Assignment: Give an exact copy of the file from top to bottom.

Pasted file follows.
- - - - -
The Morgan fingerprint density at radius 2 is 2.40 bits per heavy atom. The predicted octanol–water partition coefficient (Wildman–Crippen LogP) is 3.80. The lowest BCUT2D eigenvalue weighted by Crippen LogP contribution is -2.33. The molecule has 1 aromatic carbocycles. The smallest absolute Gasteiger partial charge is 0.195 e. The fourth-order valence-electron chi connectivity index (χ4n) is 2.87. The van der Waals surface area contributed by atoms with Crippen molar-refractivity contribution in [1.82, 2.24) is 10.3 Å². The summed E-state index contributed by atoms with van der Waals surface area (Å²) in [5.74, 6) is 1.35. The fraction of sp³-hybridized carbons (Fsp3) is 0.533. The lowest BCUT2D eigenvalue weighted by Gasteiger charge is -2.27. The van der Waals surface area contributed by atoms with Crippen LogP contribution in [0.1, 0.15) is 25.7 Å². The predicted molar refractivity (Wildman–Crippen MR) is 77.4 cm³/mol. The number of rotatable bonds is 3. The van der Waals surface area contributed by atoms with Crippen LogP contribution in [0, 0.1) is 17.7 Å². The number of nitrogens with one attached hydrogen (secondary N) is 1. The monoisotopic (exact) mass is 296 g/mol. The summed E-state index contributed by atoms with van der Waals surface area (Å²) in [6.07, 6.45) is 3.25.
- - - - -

The Morgan fingerprint density at radius 2 is 2.40 bits per heavy atom. The predicted octanol–water partition coefficient (Wildman–Crippen LogP) is 3.80. The lowest BCUT2D eigenvalue weighted by Crippen LogP contribution is -2.33. The molecule has 1 aromatic carbocycles. The smallest absolute Gasteiger partial charge is 0.195 e. The fourth-order valence-electron chi connectivity index (χ4n) is 2.87. The van der Waals surface area contributed by atoms with Crippen molar-refractivity contribution in [1.82, 2.24) is 10.3 Å². The summed E-state index contributed by atoms with van der Waals surface area (Å²) in [5.74, 6) is 1.35. The fraction of sp³-hybridized carbons (Fsp3) is 0.533. The lowest BCUT2D eigenvalue weighted by Gasteiger charge is -2.27. The van der Waals surface area contributed by atoms with Crippen LogP contribution in [0.1, 0.15) is 25.7 Å². The predicted molar refractivity (Wildman–Crippen MR) is 77.4 cm³/mol. The number of rotatable bonds is 3. The van der Waals surface area contributed by atoms with Crippen LogP contribution in [0, 0.1) is 17.7 Å². The number of nitrogens with one attached hydrogen (secondary N) is 1. The monoisotopic (exact) mass is 296 g/mol. The summed E-state index contributed by atoms with van der Waals surface area (Å²) in [6.07, 6.45) is 3.25.